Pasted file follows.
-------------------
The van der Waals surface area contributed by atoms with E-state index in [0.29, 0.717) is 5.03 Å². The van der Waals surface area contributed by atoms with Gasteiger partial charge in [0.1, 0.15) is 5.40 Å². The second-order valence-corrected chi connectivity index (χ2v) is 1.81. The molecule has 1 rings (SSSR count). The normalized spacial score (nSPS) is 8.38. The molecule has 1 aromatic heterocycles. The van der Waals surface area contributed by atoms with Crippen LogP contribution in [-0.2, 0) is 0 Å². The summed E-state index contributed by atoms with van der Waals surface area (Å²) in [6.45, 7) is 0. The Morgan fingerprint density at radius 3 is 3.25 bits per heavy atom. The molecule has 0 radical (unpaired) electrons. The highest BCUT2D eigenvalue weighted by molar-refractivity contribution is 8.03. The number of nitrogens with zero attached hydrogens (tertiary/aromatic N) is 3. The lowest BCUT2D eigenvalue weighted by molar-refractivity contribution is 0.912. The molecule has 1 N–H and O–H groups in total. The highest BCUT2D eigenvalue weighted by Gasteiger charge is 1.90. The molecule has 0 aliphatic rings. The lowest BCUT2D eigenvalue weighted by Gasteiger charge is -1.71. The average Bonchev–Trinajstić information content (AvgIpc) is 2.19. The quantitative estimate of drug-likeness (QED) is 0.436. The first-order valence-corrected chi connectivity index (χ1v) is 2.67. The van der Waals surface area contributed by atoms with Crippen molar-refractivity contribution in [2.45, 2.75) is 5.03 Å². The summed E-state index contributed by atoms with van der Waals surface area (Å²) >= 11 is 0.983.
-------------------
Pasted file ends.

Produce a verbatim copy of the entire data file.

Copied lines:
The van der Waals surface area contributed by atoms with E-state index in [0.29, 0.717) is 5.03 Å². The van der Waals surface area contributed by atoms with Gasteiger partial charge in [0.1, 0.15) is 5.40 Å². The second-order valence-corrected chi connectivity index (χ2v) is 1.81. The molecule has 1 rings (SSSR count). The normalized spacial score (nSPS) is 8.38. The molecule has 1 aromatic heterocycles. The van der Waals surface area contributed by atoms with Crippen LogP contribution in [-0.2, 0) is 0 Å². The summed E-state index contributed by atoms with van der Waals surface area (Å²) in [6.45, 7) is 0. The Morgan fingerprint density at radius 3 is 3.25 bits per heavy atom. The molecule has 0 radical (unpaired) electrons. The highest BCUT2D eigenvalue weighted by molar-refractivity contribution is 8.03. The number of nitrogens with zero attached hydrogens (tertiary/aromatic N) is 3. The lowest BCUT2D eigenvalue weighted by molar-refractivity contribution is 0.912. The molecule has 1 N–H and O–H groups in total. The highest BCUT2D eigenvalue weighted by Gasteiger charge is 1.90. The molecule has 0 aliphatic rings. The lowest BCUT2D eigenvalue weighted by Gasteiger charge is -1.71. The average Bonchev–Trinajstić information content (AvgIpc) is 2.19. The quantitative estimate of drug-likeness (QED) is 0.436. The first-order valence-corrected chi connectivity index (χ1v) is 2.67. The van der Waals surface area contributed by atoms with Crippen molar-refractivity contribution in [2.45, 2.75) is 5.03 Å². The summed E-state index contributed by atoms with van der Waals surface area (Å²) >= 11 is 0.983.